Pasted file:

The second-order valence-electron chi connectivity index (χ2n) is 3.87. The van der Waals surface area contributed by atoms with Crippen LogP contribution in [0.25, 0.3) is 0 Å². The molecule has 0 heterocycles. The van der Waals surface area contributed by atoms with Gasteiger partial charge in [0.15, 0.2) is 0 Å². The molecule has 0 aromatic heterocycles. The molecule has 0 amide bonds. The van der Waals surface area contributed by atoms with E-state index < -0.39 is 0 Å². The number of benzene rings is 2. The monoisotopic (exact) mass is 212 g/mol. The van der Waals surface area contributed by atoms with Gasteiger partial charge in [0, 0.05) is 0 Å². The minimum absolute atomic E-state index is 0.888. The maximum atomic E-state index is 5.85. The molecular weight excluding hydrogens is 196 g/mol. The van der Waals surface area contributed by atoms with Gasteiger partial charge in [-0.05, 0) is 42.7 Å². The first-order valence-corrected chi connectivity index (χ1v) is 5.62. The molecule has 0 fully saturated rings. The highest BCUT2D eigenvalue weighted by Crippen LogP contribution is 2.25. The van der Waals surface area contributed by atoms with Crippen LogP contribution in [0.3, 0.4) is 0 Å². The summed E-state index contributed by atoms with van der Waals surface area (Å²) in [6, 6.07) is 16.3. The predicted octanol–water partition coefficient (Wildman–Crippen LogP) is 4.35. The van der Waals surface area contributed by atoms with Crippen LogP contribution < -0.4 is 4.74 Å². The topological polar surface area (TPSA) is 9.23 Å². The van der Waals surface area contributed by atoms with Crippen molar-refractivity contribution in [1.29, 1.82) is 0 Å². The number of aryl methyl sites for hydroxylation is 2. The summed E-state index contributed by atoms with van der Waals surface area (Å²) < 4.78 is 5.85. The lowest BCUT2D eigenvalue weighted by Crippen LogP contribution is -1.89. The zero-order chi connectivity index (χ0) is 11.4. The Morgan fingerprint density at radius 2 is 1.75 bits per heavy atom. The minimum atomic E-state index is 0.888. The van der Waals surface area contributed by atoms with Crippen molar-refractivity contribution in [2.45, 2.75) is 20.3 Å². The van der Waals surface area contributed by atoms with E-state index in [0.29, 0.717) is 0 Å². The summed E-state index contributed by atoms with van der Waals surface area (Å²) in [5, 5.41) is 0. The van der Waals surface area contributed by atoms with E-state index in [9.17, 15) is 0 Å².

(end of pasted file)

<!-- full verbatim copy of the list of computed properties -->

The second-order valence-electron chi connectivity index (χ2n) is 3.87. The van der Waals surface area contributed by atoms with Crippen LogP contribution in [0.25, 0.3) is 0 Å². The molecule has 0 heterocycles. The van der Waals surface area contributed by atoms with Gasteiger partial charge in [0.15, 0.2) is 0 Å². The molecule has 0 aromatic heterocycles. The molecule has 0 amide bonds. The van der Waals surface area contributed by atoms with E-state index < -0.39 is 0 Å². The number of benzene rings is 2. The monoisotopic (exact) mass is 212 g/mol. The van der Waals surface area contributed by atoms with Gasteiger partial charge in [0, 0.05) is 0 Å². The minimum absolute atomic E-state index is 0.888. The maximum atomic E-state index is 5.85. The molecular weight excluding hydrogens is 196 g/mol. The van der Waals surface area contributed by atoms with Gasteiger partial charge in [-0.05, 0) is 42.7 Å². The first-order valence-corrected chi connectivity index (χ1v) is 5.62. The molecule has 0 fully saturated rings. The highest BCUT2D eigenvalue weighted by Crippen LogP contribution is 2.25. The van der Waals surface area contributed by atoms with Crippen LogP contribution in [0.3, 0.4) is 0 Å². The summed E-state index contributed by atoms with van der Waals surface area (Å²) in [6, 6.07) is 16.3. The predicted octanol–water partition coefficient (Wildman–Crippen LogP) is 4.35. The van der Waals surface area contributed by atoms with Crippen LogP contribution < -0.4 is 4.74 Å². The topological polar surface area (TPSA) is 9.23 Å². The van der Waals surface area contributed by atoms with Crippen molar-refractivity contribution in [1.29, 1.82) is 0 Å². The number of aryl methyl sites for hydroxylation is 2. The summed E-state index contributed by atoms with van der Waals surface area (Å²) < 4.78 is 5.85. The lowest BCUT2D eigenvalue weighted by Crippen LogP contribution is -1.89. The zero-order chi connectivity index (χ0) is 11.4. The Morgan fingerprint density at radius 2 is 1.75 bits per heavy atom. The minimum atomic E-state index is 0.888. The van der Waals surface area contributed by atoms with Crippen molar-refractivity contribution in [2.45, 2.75) is 20.3 Å². The van der Waals surface area contributed by atoms with E-state index in [0.29, 0.717) is 0 Å². The summed E-state index contributed by atoms with van der Waals surface area (Å²) in [5, 5.41) is 0. The van der Waals surface area contributed by atoms with E-state index in [9.17, 15) is 0 Å².